Visitor told to take 'concerning' dingo photos off Facebook

A VISITOR to Fraser Island was contacted by the Queensland Parks and Wildlife Service and was asked to remove photos from social media that showed concerning interactions with dingoes.

One of the photos, which has been circulating on social media, shows a woman on the beach with three dingoes near her, along with two others close by.

A visitor to Fraser Island was contacted by the Queensland Parks and Wildlife Service and was asked to remove photos from social media that showed concerning interactions with dingoes.
A visitor to Fraser Island was contacted by the Queensland Parks and Wildlife Service and was asked to remove photos from social media that showed concerning interactions with dingoes.

A man was pictured taking a photo of the woman.

A spokeswoman from the Queensland Parks and Wildlife Service said they were aware of the interaction depicted in the photo and the woman had been contacted and had voluntarily removed the photos from Facebook.

The spokeswoman said it was explained to the woman that that "inappropriate contact with dingoes was potentially dangerous and could encourage other people to take risks".

The spokeswoman said while there was no clear evidence that the dingoes had been encouraged to approach the people involved, it was a timely reminder that fines may apply to those who disturb or attempt to disturb an animal that is dangerous or capable of harming a person.

"The definition of disturb in this case is quite broad and includes approach, lure, pursue, tease or touch the animal," the spokeswoman said.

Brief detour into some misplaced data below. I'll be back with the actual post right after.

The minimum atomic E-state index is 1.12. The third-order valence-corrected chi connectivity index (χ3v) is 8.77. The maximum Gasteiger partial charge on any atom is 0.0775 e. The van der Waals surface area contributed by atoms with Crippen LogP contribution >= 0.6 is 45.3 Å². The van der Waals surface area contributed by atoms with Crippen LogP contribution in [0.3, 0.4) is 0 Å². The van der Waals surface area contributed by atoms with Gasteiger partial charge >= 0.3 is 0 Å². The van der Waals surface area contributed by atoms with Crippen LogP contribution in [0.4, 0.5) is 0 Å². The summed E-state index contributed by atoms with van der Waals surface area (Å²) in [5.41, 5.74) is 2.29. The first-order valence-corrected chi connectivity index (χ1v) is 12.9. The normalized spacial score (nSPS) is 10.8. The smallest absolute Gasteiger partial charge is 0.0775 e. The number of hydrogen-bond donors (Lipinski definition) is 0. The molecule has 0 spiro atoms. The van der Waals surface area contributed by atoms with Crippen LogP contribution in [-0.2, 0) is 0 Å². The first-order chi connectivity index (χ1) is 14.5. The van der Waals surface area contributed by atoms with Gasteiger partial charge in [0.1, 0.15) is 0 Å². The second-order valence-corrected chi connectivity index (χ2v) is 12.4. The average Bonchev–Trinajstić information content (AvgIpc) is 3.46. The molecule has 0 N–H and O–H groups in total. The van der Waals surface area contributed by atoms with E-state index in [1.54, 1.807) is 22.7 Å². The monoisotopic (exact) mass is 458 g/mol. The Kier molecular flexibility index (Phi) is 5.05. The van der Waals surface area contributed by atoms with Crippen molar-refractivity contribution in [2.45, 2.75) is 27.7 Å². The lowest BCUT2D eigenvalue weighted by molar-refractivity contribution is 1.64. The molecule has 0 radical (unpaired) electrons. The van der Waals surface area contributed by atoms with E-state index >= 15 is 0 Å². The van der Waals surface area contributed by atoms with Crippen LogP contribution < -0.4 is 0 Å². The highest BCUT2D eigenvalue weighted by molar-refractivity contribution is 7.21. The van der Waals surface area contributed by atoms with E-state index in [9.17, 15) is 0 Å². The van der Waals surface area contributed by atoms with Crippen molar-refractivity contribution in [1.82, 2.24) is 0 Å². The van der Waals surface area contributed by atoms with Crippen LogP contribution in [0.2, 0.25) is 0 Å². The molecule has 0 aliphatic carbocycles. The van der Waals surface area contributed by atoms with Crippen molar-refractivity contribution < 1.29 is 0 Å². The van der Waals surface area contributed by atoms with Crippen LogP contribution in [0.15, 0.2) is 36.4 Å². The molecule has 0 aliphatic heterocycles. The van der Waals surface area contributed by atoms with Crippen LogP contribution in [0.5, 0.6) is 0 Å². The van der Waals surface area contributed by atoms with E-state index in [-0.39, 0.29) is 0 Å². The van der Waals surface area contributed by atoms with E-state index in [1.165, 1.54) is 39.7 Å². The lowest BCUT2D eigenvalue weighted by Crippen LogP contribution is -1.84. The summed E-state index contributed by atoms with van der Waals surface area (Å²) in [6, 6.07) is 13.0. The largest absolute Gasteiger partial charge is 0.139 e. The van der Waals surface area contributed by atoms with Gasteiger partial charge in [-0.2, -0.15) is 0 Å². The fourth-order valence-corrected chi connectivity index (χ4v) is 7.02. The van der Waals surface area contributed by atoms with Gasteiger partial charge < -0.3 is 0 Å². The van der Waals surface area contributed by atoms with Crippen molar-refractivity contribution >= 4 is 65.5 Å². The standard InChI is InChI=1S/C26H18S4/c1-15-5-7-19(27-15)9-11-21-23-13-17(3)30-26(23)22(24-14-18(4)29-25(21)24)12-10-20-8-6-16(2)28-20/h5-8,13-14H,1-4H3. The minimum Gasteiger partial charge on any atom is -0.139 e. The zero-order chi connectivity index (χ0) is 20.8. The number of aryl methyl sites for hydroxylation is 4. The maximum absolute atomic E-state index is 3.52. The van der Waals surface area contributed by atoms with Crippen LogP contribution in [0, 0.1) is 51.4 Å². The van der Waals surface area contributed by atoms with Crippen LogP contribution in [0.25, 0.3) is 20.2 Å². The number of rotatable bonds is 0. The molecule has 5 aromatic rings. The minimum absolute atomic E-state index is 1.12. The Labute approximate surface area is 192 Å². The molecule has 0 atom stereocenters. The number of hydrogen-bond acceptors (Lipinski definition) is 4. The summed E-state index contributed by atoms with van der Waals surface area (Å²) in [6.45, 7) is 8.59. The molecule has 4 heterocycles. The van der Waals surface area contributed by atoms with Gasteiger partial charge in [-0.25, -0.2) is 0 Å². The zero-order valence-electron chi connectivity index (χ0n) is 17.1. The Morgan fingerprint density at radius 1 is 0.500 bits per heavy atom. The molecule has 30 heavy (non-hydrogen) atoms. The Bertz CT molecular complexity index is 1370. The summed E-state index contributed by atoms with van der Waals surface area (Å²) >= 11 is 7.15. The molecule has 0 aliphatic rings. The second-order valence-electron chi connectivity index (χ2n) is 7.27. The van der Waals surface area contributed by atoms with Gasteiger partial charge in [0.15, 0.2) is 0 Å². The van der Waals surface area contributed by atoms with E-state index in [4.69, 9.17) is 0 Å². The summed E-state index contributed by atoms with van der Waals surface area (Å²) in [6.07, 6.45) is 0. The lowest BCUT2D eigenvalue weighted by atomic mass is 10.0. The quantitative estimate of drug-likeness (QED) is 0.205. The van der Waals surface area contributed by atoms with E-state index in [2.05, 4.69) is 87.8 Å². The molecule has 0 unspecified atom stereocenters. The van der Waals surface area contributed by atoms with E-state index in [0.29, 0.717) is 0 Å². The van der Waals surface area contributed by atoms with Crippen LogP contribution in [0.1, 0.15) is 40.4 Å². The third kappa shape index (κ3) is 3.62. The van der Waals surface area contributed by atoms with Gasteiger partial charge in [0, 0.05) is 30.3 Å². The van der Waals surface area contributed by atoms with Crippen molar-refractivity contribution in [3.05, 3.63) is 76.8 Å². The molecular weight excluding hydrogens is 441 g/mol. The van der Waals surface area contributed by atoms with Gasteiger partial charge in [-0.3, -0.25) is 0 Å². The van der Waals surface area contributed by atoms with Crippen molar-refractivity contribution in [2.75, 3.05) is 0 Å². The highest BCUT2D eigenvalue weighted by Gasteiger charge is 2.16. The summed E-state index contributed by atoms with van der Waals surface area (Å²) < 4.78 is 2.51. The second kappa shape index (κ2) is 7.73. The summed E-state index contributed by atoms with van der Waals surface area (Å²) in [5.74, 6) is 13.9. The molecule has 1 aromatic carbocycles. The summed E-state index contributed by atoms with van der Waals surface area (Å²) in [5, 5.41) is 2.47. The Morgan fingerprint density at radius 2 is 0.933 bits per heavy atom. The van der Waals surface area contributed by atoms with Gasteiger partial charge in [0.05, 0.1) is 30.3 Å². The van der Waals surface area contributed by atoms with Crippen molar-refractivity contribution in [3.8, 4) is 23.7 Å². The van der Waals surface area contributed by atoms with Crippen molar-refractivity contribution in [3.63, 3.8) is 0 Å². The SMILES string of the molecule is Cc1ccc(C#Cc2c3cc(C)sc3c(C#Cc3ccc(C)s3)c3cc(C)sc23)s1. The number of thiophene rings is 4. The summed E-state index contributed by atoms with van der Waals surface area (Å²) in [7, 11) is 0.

"It is concerning that these animals are showing signs of habituation, which means they have lost their natural wariness around people.

"Habituation can unfortunately lead to dominance testing behaviour and aggressive encounters towards humans and that can ultimately lead to the destruction of the animal."

The spokeswoman said there had been no action taken against the dingoes pictured in the photos.

Dingoes were one of the major attractions of Fraser Island, but visitors and those living on the island needed to keep their distance to avoid dingoes becoming habituated, the spokeswoman said.

"It is disappointing that some visitors and residents continue to ignore the safety messages which are prominently displayed throughout Fraser Island," she said.

"Rangers are regularly patrolling and educating visitors and residents about dingo safety but cannot be everywhere, and people need to be self-aware and responsible for their actions."



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